People We Should Know #22 – Xi Jinping

       With the recent election, the relatively brief period of assumed responsibility of the United States of America as the world’s hyperpower has been firmly shorn by the voting public.  Confirming a “lead from behind” strategy of global diplomatic consolidation with other fading powers, the U.S. will becoming progressively reactive to the burgeoning influence of the world’s new dominant economic force, China, and the time is therefore apropo to look closely at China and its conceptualizations about leadership.  Unlike America, which has leaned progressively on societal security with the alignment of its resources toward that goal, China has been single minded on the conversion of its national energy to growth and prosperity.   The United States will spend the next ten years looking inward as the financial wherewithal for investing in expansion will be limited by the constraints of an ever burgeoning debt owed to others. China’s challenge will be making the shift from the world’s secondary to primary influence in a peaceful fashion respected by its neighbors and competitors, and secure the equality of prosperity at home. This coming week will see the elevation of Xi Jinping to the Presidency of China, succeeding Hu Jintao.  This culmination of career through the difficult and secretive politics of the Chinese Communist Party to the position of ultimate leadership in China, makes Xi Jinping a worthy addition to Ramparts – People We Should Know.

The Chinese Communist Party for the past 30 years since the death of Mao Zedong and the elevation of Deng Xiaoping has been all about preservation of the party while unleashing of economic potential.  This has resulted in leaders with a certain pedigree and Xi Jinping fits the mold precisely.  Xi has the critical family pedigree.  His father was one of the mythical leaders of the initial Communist victory over Nationalist forces, and then just as crucially, was discarded by Mao for his “reactionary” flaws in the 1960’s Cultural Revolution, for the crime of suggesting small market reforms in the face of the horrific forced starvation of millions of  Chinese by Mao’s catastrophic edicts to preserve his version of the revolution.  Xi therefore started his life in the dangerous world of being a member of an enemy family to the Revolutionary Guard, and his survival was at times a matter of luck.   With the progressive weakening by Mao by aged infirmity and collapse of the Chinese economy, small windows of opportunity were seized by rejected “reformers” and Xi began to be cultivated like a potentially star athlete for eventual leadership.  Xi was educated at China’s most prestigious university in the hard science of chemical engineering, then sent through a series of developmental resume building projects, including a stint in military organization and period of overseas exposure in agricultural management, spending time with a family in Muscatine, Iowa.  He returned to begin the climb through a series of provincial Party positions, becoming governor in the vital eastern provinces of Fujian and Zhejiang, where China’s economic miracle was exploding and the critical questions of the relationship of Communist Party dominance and free market activities were under continual fulmination.

In 2007, Xi was elevated to China’s ultimate administrative leadership structure, the nine person Politburo, as First Secretary, a direct line to the ultimate leadership position.  From this position he ran the highly successful Beijing 2008 Olympics, China’s coming out party, and crafted a reputation for having an open ear to reforming China’s inevitable inbred corruption problem , fused to the monolithic party structure.  Critically, it appears he became the favorite of China’s kingmaker, former President Jiang Zemin, while not alienating the current leader, Hu Jintao, an impressive high wire performance.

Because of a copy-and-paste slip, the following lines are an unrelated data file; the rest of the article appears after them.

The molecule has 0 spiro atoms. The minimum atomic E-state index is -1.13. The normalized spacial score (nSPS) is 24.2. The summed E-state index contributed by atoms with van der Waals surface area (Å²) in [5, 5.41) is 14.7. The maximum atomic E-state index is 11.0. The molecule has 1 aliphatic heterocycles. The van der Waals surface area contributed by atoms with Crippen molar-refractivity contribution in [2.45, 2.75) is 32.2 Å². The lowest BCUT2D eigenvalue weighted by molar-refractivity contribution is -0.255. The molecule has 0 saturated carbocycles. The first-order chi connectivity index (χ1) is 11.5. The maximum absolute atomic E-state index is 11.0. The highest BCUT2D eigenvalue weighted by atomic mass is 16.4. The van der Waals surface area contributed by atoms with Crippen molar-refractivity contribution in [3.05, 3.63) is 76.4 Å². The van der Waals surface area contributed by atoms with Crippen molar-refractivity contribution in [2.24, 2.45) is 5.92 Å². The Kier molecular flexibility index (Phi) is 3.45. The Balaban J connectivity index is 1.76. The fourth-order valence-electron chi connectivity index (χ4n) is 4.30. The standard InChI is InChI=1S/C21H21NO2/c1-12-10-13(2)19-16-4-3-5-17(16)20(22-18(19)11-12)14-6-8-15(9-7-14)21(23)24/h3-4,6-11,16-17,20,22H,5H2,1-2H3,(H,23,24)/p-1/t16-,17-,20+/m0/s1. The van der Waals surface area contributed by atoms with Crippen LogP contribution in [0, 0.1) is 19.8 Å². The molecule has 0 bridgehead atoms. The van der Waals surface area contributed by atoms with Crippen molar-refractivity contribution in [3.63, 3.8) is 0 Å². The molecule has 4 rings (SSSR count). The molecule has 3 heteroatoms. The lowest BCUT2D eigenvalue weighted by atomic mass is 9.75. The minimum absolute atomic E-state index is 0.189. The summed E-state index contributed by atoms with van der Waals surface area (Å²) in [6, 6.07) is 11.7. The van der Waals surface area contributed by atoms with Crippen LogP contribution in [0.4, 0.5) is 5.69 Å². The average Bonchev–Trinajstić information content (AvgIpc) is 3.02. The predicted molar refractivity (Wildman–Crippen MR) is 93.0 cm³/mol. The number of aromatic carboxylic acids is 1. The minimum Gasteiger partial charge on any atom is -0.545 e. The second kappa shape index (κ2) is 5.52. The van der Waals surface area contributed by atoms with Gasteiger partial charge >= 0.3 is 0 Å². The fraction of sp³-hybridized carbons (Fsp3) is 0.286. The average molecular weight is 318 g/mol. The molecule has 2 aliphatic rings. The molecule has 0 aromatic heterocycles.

This week, Xi will assume the Presidency of China, at the zenith of China’s thirty year history of progressive ascendancy.  Although Chinese leadership selection process is cloaked in byzantine processes, murky vetting, and unknown strains, Xi is reported to be a modern conceptualizer.  He is comfortable on the world stage, personally open and confident, and seemingly concerned with addressing Chinese internal issues before they become structural dangers to the leadership.  In a crucial window into the thought process that lead to the elevation of Xi, the exiting President Hu Jintao provided a valuable clue as to the internal problems, declaring the Party’s incestuous corruption is the single greatest risk to the survival of the Chinese Party’s continuing survival and China’s ability to navigate its ascendancy to the primary economic force in the world.

Make no mistake, Zi Jinping is carved of the same stone as each of his preceding Presidents.  He is a stalwart of the Chinese Communist Party and will cotton to no weakness in Party dominance in Chinese society.  Unlike the American President, he will be laser focused on Chinese national self interest as the one and only determinant in policy, and though he may show a welcoming personality, the concept of American politicians that it is important for America to be liked in the world in order to be respected, is completely foreign to him and all Chinese leaders.  China will continue to make its decisions on relations, economy, trade, environment, energy, Taiwan, and ultimately military security questions based on what is best for China.

As the Chinese and American destiny ships cross in the night, you can be sure that Xi Jinping will quietly but confidently ask the American ship to yield right of way.

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